According to the http://oldsalem.org web site, “Schools for girls were rare in the early South. In Salem, Single Sister Elisabeth Oesterlein began a small day school for girls in 1772. By 1788, families across the South were asking if their daughters could come to Salem to receive an education.
In 1805, a girl’s boarding school was constructed in Salem, and the first class had 30 girls from across the South. Girls took classes in reading, writing, syntax, history, geography, music, drawing and needlework. In the late 1880s, the school was approved to offer a college education as well as the traditional preparatory program” provided by the Academy.
I was intrigued by this short shaded path – my daughter says she travels it often instead of going a few feet to the right or left to use the wider brick walks that would take her to her destinations. I wanted to capture the spirit of this path that causes a person to choose to go down it when it doesn’t directly lead to where they want to be. I took several photos and worked with each one but this one captures its essence best. I cropped so that the path, fountain and door fall on the right third vertical witness line and eliminated the building wall that is on the right. This made the trees more prominent and emphasized the shady walk. On the left I cropped to include some of the tree as a balance for the composition, along with the azalea. This puts the path off-center to symbolize its off-the-beaten-path nature. Horizontally I cropped so the canopy uses a bit more than the top third; the fountain, the tree on the left, and darkly shaded path the middle third; and the rest a skimpy bottom third. This was a breaking of the rule of thirds to emphasize the power of shade and light.
You have probably caught on that I didn’t get last week’s Lens-Artist Challenge “Rule of Thirds” finished before this week’s challenge of “Light and Shadow” was published. If I wait a couple more days I could integrate a third challenge into this post. Is including a third challenge too “shadowy” to fit into the “rule of thirds?”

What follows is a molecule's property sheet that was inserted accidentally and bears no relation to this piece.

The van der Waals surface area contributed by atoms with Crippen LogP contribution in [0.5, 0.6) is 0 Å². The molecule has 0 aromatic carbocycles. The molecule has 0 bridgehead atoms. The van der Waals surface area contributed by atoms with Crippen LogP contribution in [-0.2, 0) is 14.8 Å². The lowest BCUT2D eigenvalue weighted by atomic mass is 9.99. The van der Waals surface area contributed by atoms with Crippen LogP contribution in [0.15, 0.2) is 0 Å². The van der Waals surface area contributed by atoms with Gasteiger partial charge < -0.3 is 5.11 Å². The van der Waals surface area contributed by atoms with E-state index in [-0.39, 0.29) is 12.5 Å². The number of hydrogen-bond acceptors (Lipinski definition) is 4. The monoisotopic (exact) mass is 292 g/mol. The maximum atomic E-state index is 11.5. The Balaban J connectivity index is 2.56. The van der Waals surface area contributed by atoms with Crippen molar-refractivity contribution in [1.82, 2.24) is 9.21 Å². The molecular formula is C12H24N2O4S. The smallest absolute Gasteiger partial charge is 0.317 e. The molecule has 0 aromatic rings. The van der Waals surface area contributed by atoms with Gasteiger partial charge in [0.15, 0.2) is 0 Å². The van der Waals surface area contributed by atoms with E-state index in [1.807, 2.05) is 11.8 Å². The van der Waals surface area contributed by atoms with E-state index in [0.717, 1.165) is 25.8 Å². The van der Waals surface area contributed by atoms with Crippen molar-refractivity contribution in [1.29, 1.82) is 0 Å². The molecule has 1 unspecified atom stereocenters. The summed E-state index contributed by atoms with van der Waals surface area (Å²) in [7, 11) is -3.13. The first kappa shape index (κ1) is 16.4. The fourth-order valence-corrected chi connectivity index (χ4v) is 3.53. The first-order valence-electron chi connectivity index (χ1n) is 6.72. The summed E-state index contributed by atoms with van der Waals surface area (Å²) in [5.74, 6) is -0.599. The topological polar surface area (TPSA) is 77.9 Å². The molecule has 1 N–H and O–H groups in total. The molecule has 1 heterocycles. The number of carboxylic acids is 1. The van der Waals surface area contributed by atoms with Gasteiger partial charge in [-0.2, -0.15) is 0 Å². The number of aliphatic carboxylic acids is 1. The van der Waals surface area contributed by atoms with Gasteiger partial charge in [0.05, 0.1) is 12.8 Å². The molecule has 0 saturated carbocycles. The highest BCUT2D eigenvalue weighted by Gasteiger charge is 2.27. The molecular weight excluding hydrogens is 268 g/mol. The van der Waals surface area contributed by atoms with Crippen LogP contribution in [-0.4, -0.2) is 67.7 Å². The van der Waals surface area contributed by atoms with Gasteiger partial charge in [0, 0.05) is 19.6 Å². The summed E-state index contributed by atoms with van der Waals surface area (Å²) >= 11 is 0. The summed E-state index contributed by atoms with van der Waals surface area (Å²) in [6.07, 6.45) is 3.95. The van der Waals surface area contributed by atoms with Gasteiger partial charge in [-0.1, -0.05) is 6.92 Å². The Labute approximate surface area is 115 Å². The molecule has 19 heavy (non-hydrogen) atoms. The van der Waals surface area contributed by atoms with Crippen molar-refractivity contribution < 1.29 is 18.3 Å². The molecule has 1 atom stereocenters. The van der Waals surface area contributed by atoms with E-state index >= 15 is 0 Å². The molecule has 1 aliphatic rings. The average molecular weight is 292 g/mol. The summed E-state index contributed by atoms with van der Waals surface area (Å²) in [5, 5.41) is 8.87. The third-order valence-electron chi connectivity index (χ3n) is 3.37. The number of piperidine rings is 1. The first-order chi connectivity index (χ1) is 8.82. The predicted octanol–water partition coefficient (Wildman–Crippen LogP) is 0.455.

I love color, I love playing with colors when I create quilts and when I edit my photographs. I had great fun when I was arranging these bouquets of flowers for your pleasure. But I get ahead of myself, here, because what attracts my eye and draws me in with my camera is the play of light and shadow that creates the beauty of colors. The colors in each one of these flowers makes my heart and soul smile – big!
The Naples Botanical Garden has wonderful collections of orchids and water lilies so I have tended to use them the most for my winter posts. Today, for this Lens-Artist Challenge, I decided to show you some of the other colors of the the garden. I have been going two or three times a week and every time I walk around I am surprised by new small splashes of color or changes in the reproductive cycles of those plants that I have been photographing for a few weeks and result in new colors of buds, blossoms or fruits/seed pods (I’m saving those for future posts). I have provided captions for those that I can name – if you know other names I would be very appreciative for your knowledge in the comments section.
I found this last plant in the Idea Garden, where ideas are given for growing flowers and vegetables in the southern Florida tropical climate. Does color have a sense of humor? Can you identify the five colors? The chef at the restaurant in the garden really likes hot peppers for seasoning.
To find out how others are interpreting this photography challenge of “color expressions” you can click on the link.